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12April

Why We Write

-To earn passing grades: Let's face it, most of our early writing is not voluntary. I've wrestled enough research papers from hostile juniors and seniors to know that for many, the ONLY motivation – at least in the beginning – is to graduate from high school and be done with writing.

-To stay connected: Even though most of us don't hand-write long letters any more, we e-mail our friends and relatives and keep up with huge numbers of contacts through FB, Twitter, etc.

-To entertain: Whether it's a quick comment on FML or Texts from Last Night, or a detailed account of a crazy weekend in emails or on blogs, we all love a good story, and sites like reddit keep us in the loop.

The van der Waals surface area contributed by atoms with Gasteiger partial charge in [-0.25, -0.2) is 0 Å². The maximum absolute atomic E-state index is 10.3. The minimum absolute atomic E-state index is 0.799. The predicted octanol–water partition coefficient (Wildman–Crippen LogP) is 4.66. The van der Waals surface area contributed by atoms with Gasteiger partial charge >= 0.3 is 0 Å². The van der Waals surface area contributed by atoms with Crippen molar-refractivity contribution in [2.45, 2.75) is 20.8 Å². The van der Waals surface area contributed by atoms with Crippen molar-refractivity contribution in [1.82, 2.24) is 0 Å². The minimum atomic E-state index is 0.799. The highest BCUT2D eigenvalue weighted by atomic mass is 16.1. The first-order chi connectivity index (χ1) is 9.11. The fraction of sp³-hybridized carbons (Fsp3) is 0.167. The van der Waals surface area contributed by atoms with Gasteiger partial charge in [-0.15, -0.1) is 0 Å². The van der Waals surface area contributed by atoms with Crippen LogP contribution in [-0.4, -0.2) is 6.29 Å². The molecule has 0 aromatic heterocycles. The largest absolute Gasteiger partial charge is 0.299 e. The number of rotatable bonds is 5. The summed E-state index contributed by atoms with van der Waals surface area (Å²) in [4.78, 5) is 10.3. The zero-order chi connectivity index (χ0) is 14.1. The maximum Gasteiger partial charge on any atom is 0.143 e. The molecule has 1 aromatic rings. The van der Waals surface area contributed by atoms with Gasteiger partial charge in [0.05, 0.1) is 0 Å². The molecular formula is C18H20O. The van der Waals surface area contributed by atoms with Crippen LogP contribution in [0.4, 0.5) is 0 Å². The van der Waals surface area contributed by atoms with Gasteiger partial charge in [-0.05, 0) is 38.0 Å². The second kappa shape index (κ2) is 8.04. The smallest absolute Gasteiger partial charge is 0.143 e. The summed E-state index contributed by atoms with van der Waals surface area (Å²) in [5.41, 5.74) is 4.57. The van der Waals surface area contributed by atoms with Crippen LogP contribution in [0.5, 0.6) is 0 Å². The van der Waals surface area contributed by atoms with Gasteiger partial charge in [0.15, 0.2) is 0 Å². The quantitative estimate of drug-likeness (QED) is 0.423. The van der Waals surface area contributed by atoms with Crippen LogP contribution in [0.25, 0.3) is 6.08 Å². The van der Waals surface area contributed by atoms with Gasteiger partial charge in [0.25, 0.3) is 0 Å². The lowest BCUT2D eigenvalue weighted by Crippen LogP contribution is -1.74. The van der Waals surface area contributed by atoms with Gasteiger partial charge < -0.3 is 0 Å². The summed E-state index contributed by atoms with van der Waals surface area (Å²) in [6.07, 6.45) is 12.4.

-To remember: We write events of our lives in journals, memories from the past in letters to old friends, homework assignments in tiny notepads or on slips of paper that get lost, and To Do lists that don't get done. Writing is our cue to our future selves about important stuff.

-To make sense of tragedy: How many times have you heard someone tell the story of where they were on 9-11? Or when the big tornado hit? We cope with tragic events by retelling the stories.

-To organize our thoughts. We pull together large amounts of information to find common threads and relationships between ideas.

-To satisfy creative urges: Whether we're writing novels, poems, plays, music, speeches, legal briefs, or sermons, there's something immensely satisfying about matching what's in our heads with the hard-copy that will help other people understand our thoughts.

-To find our voice. How can we know what we think until we see what we say? Only you can express the particular thoughts that are in your unique head in your own personal style. Writing's a great journey in self discovery for those with the courage to experiment.

-To earn money: Just kidding. That doesn't happen. . . Well, not much.

Posted in April, 2010

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